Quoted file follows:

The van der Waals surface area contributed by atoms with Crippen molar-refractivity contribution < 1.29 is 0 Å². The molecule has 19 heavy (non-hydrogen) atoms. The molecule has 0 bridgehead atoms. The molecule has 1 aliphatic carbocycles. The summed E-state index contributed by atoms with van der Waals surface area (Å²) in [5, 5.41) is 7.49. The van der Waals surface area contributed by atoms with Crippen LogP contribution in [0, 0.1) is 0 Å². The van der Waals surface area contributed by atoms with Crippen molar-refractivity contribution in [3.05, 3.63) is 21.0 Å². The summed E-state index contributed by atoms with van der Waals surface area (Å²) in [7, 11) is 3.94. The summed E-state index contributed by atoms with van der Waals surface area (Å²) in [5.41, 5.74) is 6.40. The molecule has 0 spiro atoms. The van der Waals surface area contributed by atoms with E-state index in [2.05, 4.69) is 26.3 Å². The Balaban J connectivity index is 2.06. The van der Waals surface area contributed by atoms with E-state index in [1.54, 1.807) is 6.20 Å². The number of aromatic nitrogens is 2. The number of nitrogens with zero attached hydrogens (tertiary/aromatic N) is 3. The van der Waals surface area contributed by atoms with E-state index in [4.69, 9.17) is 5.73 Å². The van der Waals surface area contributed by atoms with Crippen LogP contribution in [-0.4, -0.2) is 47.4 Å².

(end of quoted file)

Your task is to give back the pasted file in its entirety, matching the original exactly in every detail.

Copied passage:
The van der Waals surface area contributed by atoms with Crippen molar-refractivity contribution < 1.29 is 0 Å². The molecule has 19 heavy (non-hydrogen) atoms. The molecule has 0 bridgehead atoms. The molecule has 1 aliphatic carbocycles. The summed E-state index contributed by atoms with van der Waals surface area (Å²) in [5, 5.41) is 7.49. The van der Waals surface area contributed by atoms with Crippen LogP contribution in [0, 0.1) is 0 Å². The van der Waals surface area contributed by atoms with Crippen molar-refractivity contribution in [3.05, 3.63) is 21.0 Å². The summed E-state index contributed by atoms with van der Waals surface area (Å²) in [7, 11) is 3.94. The summed E-state index contributed by atoms with van der Waals surface area (Å²) in [5.41, 5.74) is 6.40. The molecule has 0 spiro atoms. The van der Waals surface area contributed by atoms with E-state index in [2.05, 4.69) is 26.3 Å². The Balaban J connectivity index is 2.06. The van der Waals surface area contributed by atoms with E-state index in [1.54, 1.807) is 6.20 Å². The number of aromatic nitrogens is 2. The number of nitrogens with zero attached hydrogens (tertiary/aromatic N) is 3. The van der Waals surface area contributed by atoms with E-state index in [4.69, 9.17) is 5.73 Å². The van der Waals surface area contributed by atoms with Crippen LogP contribution in [-0.4, -0.2) is 47.4 Å².